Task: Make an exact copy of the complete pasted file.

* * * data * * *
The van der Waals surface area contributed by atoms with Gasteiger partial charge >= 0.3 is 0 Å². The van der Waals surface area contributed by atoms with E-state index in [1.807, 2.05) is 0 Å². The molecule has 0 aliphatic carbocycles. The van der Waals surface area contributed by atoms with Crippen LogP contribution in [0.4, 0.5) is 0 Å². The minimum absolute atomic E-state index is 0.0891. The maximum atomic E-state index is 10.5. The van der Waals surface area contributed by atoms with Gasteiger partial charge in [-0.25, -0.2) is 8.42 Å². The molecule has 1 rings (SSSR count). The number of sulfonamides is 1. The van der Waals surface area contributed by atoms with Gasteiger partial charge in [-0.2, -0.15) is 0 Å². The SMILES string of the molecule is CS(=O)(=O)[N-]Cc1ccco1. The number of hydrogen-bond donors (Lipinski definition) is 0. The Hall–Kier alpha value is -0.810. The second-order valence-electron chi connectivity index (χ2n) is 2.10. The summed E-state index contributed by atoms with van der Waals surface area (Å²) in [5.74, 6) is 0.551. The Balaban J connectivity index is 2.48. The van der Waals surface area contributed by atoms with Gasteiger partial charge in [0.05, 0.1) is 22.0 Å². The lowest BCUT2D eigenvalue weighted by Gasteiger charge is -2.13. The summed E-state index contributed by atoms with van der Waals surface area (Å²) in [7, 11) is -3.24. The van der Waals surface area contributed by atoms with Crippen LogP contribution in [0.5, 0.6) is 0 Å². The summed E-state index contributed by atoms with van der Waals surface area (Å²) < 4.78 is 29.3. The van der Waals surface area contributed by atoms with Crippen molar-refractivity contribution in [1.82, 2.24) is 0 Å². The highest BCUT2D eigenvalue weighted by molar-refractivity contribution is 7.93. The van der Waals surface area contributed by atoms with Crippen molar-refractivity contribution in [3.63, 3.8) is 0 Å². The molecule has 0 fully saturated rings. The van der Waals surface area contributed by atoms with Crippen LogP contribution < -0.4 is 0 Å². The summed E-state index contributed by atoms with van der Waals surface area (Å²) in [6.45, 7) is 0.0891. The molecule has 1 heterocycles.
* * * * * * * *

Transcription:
The van der Waals surface area contributed by atoms with Gasteiger partial charge >= 0.3 is 0 Å². The van der Waals surface area contributed by atoms with E-state index in [1.807, 2.05) is 0 Å². The molecule has 0 aliphatic carbocycles. The van der Waals surface area contributed by atoms with Crippen LogP contribution in [0.4, 0.5) is 0 Å². The minimum absolute atomic E-state index is 0.0891. The maximum atomic E-state index is 10.5. The van der Waals surface area contributed by atoms with Gasteiger partial charge in [-0.25, -0.2) is 8.42 Å². The molecule has 1 rings (SSSR count). The number of sulfonamides is 1. The van der Waals surface area contributed by atoms with Gasteiger partial charge in [-0.2, -0.15) is 0 Å². The SMILES string of the molecule is CS(=O)(=O)[N-]Cc1ccco1. The number of hydrogen-bond donors (Lipinski definition) is 0. The Hall–Kier alpha value is -0.810. The second-order valence-electron chi connectivity index (χ2n) is 2.10. The summed E-state index contributed by atoms with van der Waals surface area (Å²) in [5.74, 6) is 0.551. The Balaban J connectivity index is 2.48. The van der Waals surface area contributed by atoms with Gasteiger partial charge in [0.05, 0.1) is 22.0 Å². The lowest BCUT2D eigenvalue weighted by Gasteiger charge is -2.13. The summed E-state index contributed by atoms with van der Waals surface area (Å²) in [7, 11) is -3.24. The van der Waals surface area contributed by atoms with Crippen LogP contribution in [0.5, 0.6) is 0 Å². The summed E-state index contributed by atoms with van der Waals surface area (Å²) < 4.78 is 29.3. The van der Waals surface area contributed by atoms with Crippen molar-refractivity contribution in [1.82, 2.24) is 0 Å². The highest BCUT2D eigenvalue weighted by molar-refractivity contribution is 7.93. The van der Waals surface area contributed by atoms with Crippen molar-refractivity contribution in [3.63, 3.8) is 0 Å². The molecule has 0 fully saturated rings. The van der Waals surface area contributed by atoms with Crippen LogP contribution < -0.4 is 0 Å². The summed E-state index contributed by atoms with van der Waals surface area (Å²) in [6.45, 7) is 0.0891. The molecule has 1 heterocycles.